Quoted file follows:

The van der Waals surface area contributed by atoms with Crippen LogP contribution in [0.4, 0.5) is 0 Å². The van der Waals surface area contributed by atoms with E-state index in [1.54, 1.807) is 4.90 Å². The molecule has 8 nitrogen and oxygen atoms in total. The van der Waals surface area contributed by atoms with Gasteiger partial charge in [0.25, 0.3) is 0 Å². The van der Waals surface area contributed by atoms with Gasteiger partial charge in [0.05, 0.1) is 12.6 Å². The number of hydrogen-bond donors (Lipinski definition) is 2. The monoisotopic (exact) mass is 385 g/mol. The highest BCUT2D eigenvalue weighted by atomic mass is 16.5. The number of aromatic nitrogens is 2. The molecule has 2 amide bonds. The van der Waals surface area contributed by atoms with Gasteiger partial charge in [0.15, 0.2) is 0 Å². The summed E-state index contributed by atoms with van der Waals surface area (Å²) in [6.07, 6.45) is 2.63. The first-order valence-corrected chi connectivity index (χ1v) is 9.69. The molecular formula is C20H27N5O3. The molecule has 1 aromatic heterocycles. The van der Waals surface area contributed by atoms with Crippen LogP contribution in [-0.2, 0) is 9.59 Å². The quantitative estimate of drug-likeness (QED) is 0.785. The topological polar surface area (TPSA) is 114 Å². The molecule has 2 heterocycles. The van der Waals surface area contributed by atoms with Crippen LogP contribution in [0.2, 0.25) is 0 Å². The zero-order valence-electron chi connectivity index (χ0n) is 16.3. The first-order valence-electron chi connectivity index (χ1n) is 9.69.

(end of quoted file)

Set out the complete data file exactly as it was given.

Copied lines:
The van der Waals surface area contributed by atoms with Crippen LogP contribution in [0.4, 0.5) is 0 Å². The van der Waals surface area contributed by atoms with E-state index in [1.54, 1.807) is 4.90 Å². The molecule has 8 nitrogen and oxygen atoms in total. The van der Waals surface area contributed by atoms with Gasteiger partial charge in [0.25, 0.3) is 0 Å². The van der Waals surface area contributed by atoms with Gasteiger partial charge in [0.05, 0.1) is 12.6 Å². The number of hydrogen-bond donors (Lipinski definition) is 2. The monoisotopic (exact) mass is 385 g/mol. The highest BCUT2D eigenvalue weighted by atomic mass is 16.5. The number of aromatic nitrogens is 2. The molecule has 2 amide bonds. The van der Waals surface area contributed by atoms with Gasteiger partial charge in [0.15, 0.2) is 0 Å². The summed E-state index contributed by atoms with van der Waals surface area (Å²) in [6.07, 6.45) is 2.63. The first-order valence-corrected chi connectivity index (χ1v) is 9.69. The molecular formula is C20H27N5O3. The molecule has 1 aromatic heterocycles. The van der Waals surface area contributed by atoms with Crippen LogP contribution in [-0.2, 0) is 9.59 Å². The quantitative estimate of drug-likeness (QED) is 0.785. The topological polar surface area (TPSA) is 114 Å². The molecule has 2 heterocycles. The van der Waals surface area contributed by atoms with Crippen LogP contribution in [0.2, 0.25) is 0 Å². The zero-order valence-electron chi connectivity index (χ0n) is 16.3. The first-order valence-electron chi connectivity index (χ1n) is 9.69.